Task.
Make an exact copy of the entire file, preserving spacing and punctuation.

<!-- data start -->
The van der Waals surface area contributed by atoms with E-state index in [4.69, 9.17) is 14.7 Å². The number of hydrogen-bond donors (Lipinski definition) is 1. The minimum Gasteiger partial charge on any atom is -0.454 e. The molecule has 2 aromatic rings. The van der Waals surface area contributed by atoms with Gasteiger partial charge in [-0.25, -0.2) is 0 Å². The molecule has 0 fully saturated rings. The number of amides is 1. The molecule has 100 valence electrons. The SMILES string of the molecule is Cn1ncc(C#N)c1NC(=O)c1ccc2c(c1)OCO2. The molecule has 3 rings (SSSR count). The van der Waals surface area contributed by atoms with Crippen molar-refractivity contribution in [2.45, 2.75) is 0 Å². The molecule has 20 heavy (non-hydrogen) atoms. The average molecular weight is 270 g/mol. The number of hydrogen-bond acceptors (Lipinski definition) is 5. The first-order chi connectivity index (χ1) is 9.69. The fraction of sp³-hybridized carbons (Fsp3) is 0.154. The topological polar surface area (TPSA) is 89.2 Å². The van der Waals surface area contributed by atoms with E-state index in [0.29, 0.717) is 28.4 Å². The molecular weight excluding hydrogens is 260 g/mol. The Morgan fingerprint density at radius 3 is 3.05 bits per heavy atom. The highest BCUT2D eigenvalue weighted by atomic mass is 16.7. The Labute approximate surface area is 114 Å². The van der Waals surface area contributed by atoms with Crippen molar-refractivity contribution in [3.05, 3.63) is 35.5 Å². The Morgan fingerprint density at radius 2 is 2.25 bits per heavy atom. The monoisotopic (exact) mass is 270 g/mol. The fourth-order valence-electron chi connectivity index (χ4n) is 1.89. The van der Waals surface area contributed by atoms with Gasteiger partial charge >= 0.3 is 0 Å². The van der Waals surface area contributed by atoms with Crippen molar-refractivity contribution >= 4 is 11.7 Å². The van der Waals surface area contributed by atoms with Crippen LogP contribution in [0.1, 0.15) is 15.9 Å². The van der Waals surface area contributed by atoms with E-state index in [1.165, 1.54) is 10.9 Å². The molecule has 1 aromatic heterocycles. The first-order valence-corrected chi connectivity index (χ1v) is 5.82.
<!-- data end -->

The van der Waals surface area contributed by atoms with E-state index in [4.69, 9.17) is 14.7 Å². The number of hydrogen-bond donors (Lipinski definition) is 1. The minimum Gasteiger partial charge on any atom is -0.454 e. The molecule has 2 aromatic rings. The van der Waals surface area contributed by atoms with Gasteiger partial charge in [-0.25, -0.2) is 0 Å². The molecule has 0 fully saturated rings. The number of amides is 1. The molecule has 100 valence electrons. The SMILES string of the molecule is Cn1ncc(C#N)c1NC(=O)c1ccc2c(c1)OCO2. The molecule has 3 rings (SSSR count). The van der Waals surface area contributed by atoms with Crippen molar-refractivity contribution in [2.45, 2.75) is 0 Å². The molecule has 20 heavy (non-hydrogen) atoms. The average molecular weight is 270 g/mol. The number of hydrogen-bond acceptors (Lipinski definition) is 5. The first-order chi connectivity index (χ1) is 9.69. The fraction of sp³-hybridized carbons (Fsp3) is 0.154. The topological polar surface area (TPSA) is 89.2 Å². The van der Waals surface area contributed by atoms with E-state index in [0.29, 0.717) is 28.4 Å². The molecular weight excluding hydrogens is 260 g/mol. The Morgan fingerprint density at radius 3 is 3.05 bits per heavy atom. The highest BCUT2D eigenvalue weighted by atomic mass is 16.7. The Labute approximate surface area is 114 Å². The van der Waals surface area contributed by atoms with Crippen molar-refractivity contribution in [3.05, 3.63) is 35.5 Å². The Morgan fingerprint density at radius 2 is 2.25 bits per heavy atom. The monoisotopic (exact) mass is 270 g/mol. The fourth-order valence-electron chi connectivity index (χ4n) is 1.89. The van der Waals surface area contributed by atoms with Gasteiger partial charge >= 0.3 is 0 Å². The van der Waals surface area contributed by atoms with Crippen molar-refractivity contribution >= 4 is 11.7 Å². The van der Waals surface area contributed by atoms with Crippen LogP contribution in [0.1, 0.15) is 15.9 Å². The van der Waals surface area contributed by atoms with E-state index in [1.165, 1.54) is 10.9 Å². The molecule has 1 aromatic heterocycles. The first-order valence-corrected chi connectivity index (χ1v) is 5.82.